Serendipity

SERENDIPITY (from The American Heritage Dictionary of the English Language, 3rd Edition)

The faculty of making fortunate discoveries by accident.

[From the characters in the Persian fairy tale The Three Princes of Serendip, from Persian Sarandip, Sri Lanka, from Arabic Sarandib]

Word history: We are indebted to the English author Horace Walpole for coining the word serendipity. In one of his 3,000 or more letters, on which his literary reputation rests, and specifically in a letter of January 28, 1754, Walpole says that « this discovery, indeed, is almost of that kind which I call Serendipity, a very expressive word. » Perhaps the word itself came to him by serendipity. Walpole formed the world on an old name for Sri Lanka, Serendip. He explained that this name was part of the title of a « silly fairy tale, called The Three Princes of Serendip; as their highnesses travelled, they were always making discoveries, by accidents and sagacity, of things which they were not in quest of … One of the most remarkable instances of this accidental sagacity (for you must observe that no discovery of a thing you are looking for comes under this description) was of my Lard Shaftsbury, who happening to dine at Lord Chancellor Claredon’s, found out the marriage of the Duke of York and Mrs. Hyde, by the respect with which her mother treated her at table. »

SERENDIPITY (from the Oxford English Dictionary)

f. Serendip, a former name for Sri Lanka + -ity. A word coined by Horace Walpole, who says (Let. to Mann, 28 Jan. 1754) that he had formed it upon the title of the fairy-tale `The Three Princes of Serendip’, the heroes of which `were always making discoveries, by accidents and sagacity, of things they were not in quest of’.

The faculty of making happy and unexpected discoveries by accident. Also, the fact or an instance of such a discovery. Formerly rare, this word and its derivatives have had wide currency in the 20th century.

* 1955 Sci. Amer. Apr. 92/1 Our story has as its critical episode one of those coincidences that show how discovery often depends on chance, or rather on what has been called `serendipity’-the chance observation falling on a receptive eye.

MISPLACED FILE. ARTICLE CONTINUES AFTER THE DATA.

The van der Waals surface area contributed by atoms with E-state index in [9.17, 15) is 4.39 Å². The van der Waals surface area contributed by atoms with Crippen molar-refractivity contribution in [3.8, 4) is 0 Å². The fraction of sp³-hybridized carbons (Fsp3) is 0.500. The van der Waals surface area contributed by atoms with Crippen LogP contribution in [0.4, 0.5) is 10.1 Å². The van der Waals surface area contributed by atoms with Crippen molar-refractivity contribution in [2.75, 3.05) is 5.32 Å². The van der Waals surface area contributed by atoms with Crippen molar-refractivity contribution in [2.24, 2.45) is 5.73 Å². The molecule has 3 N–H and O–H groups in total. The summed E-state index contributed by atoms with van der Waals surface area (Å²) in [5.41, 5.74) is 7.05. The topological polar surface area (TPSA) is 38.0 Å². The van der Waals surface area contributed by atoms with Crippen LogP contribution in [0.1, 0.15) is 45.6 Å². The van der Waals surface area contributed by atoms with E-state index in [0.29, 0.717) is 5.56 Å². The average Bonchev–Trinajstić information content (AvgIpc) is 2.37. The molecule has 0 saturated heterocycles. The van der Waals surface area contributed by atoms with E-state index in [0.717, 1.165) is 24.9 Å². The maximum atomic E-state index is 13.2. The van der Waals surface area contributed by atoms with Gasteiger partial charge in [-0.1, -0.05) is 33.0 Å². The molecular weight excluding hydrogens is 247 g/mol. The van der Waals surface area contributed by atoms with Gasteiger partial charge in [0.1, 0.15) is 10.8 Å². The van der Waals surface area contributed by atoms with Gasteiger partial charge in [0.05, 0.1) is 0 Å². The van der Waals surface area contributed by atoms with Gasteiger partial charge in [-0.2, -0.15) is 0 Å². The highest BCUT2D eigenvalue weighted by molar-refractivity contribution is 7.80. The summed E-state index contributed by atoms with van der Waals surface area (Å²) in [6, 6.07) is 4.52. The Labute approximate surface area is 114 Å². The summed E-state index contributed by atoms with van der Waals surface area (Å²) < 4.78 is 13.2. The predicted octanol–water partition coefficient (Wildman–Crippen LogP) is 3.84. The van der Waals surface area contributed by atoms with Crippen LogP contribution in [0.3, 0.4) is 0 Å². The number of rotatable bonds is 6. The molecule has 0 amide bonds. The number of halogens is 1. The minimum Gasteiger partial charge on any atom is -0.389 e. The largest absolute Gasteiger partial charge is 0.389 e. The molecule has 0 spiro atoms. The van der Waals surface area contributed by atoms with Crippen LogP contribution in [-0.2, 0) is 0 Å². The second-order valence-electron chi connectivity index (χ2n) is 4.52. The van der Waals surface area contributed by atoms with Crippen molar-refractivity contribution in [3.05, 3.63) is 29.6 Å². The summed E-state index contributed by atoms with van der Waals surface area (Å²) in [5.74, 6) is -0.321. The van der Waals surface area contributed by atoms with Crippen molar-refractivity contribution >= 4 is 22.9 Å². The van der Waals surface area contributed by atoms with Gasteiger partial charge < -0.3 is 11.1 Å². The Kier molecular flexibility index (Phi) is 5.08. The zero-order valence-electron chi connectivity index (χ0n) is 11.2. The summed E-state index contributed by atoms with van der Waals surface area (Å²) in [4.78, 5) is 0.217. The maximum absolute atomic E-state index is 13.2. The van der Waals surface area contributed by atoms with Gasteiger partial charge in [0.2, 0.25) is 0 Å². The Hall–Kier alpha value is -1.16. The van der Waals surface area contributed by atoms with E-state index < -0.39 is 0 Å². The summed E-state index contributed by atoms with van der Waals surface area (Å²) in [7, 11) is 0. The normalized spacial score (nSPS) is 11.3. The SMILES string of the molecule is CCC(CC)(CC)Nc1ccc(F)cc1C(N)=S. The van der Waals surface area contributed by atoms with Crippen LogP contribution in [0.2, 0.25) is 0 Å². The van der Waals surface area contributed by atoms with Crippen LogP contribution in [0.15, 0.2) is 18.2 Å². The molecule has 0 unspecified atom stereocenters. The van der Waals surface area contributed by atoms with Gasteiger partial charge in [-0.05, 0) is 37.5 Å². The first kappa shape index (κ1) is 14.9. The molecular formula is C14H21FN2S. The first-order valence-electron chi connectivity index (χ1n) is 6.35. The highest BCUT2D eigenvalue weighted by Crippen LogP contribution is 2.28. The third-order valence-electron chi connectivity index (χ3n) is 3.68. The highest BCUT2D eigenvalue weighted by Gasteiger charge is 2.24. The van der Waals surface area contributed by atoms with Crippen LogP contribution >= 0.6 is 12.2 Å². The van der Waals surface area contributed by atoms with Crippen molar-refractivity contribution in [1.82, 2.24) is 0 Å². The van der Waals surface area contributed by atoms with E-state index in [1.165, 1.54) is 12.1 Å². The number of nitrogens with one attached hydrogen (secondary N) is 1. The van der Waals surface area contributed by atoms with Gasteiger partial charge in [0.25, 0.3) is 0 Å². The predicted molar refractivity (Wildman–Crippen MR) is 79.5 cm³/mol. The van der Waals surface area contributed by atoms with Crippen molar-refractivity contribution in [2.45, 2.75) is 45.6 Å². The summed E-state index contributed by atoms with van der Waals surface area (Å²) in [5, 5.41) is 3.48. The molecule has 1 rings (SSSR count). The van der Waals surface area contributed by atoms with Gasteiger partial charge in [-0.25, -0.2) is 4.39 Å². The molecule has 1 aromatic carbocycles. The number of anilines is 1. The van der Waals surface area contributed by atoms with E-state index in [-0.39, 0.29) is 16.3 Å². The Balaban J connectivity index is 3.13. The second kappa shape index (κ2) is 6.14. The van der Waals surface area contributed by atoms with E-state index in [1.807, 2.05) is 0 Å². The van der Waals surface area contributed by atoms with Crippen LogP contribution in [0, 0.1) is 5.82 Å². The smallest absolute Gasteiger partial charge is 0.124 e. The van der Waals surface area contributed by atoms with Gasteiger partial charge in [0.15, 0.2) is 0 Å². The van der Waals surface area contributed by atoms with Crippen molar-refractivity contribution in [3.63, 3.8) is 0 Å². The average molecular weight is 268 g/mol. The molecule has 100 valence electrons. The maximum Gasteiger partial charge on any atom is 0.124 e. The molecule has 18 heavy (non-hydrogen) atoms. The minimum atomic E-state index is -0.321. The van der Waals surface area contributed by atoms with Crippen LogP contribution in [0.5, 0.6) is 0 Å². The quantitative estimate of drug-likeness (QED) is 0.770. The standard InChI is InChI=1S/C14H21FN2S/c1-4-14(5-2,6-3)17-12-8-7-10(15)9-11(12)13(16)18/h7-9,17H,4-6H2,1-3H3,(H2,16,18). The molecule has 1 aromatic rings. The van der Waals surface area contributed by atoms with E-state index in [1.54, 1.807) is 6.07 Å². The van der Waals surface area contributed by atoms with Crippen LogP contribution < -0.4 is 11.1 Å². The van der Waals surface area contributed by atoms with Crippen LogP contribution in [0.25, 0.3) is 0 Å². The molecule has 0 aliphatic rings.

* 1971 S. E. Morison European Discovery Amer.: Northern Voy. i. 3 Columbus and Cabot..(by the greatest serendipity of history) discovered America instead of reaching the Indies.

* 1980 TWA Ambassador Oct. 47/2 It becomes a glum bureaucracy, instead of the serendipity of 30 people putting out a magazine.

Hence

SERENDIPITIST

* 1939 Joyce Finnegans Wake 191 You..semisemitic serendipitist, you (thanks, I think that describes you) Europasianised Afferyank!

* 1968 Punch 13 Nov. 684/1 There are the financial serendipitists, the men blessed monetarily by a fortunate law.


Builder: Bénéteau (Saint Hilaire de Riez – France)

Model: Océanis 411 Clipper (first launched in September 1997)

Designer: Groupe Finot

EEC design category: A

Hull number: 349

Building date: September 15, 1999 (Year 2000 model)

Delivery date: October 9, 1999

Length overall (LOA): 41’7″ (12.71 m)

Length of hull: 40’5″ (12.34 m)

Length of waterline (LWL): 36’1″ (11.00 m)

Beam: 12’9″ (3.95 m)

Head room: 58’50 » (17.83 m)

Draft: 5’6″ (1.70 m)

Light displacement: 18,700 lbs (8,500 kg)

Ballast: 5,500 lbs (2,500 kg)

Sail area: 893 sq ft (83 m2)

Main sail: 31.5 m2

Furling genoa: 51.5 m2

Spinnaker: 101 m2

Gross tonnage (G.R.T.): 17.39 t

Service power: 12 V – 420 Ah

Fuel tank: 39.68 US gal (150 lit)

Water tanks: 145.50 US gal (550 lit)

Engine: Volvo Penta MD22L diesel 37 kW (50 hp)

Plan 1

Plan 2

Serendipity 1

Serendipity 2

Serendipity 3

Serendipity 4

Serendipity 5

Serendipity 6

Serendipity 7

Beneteau 1

Beneteau 2

Beneteau 3

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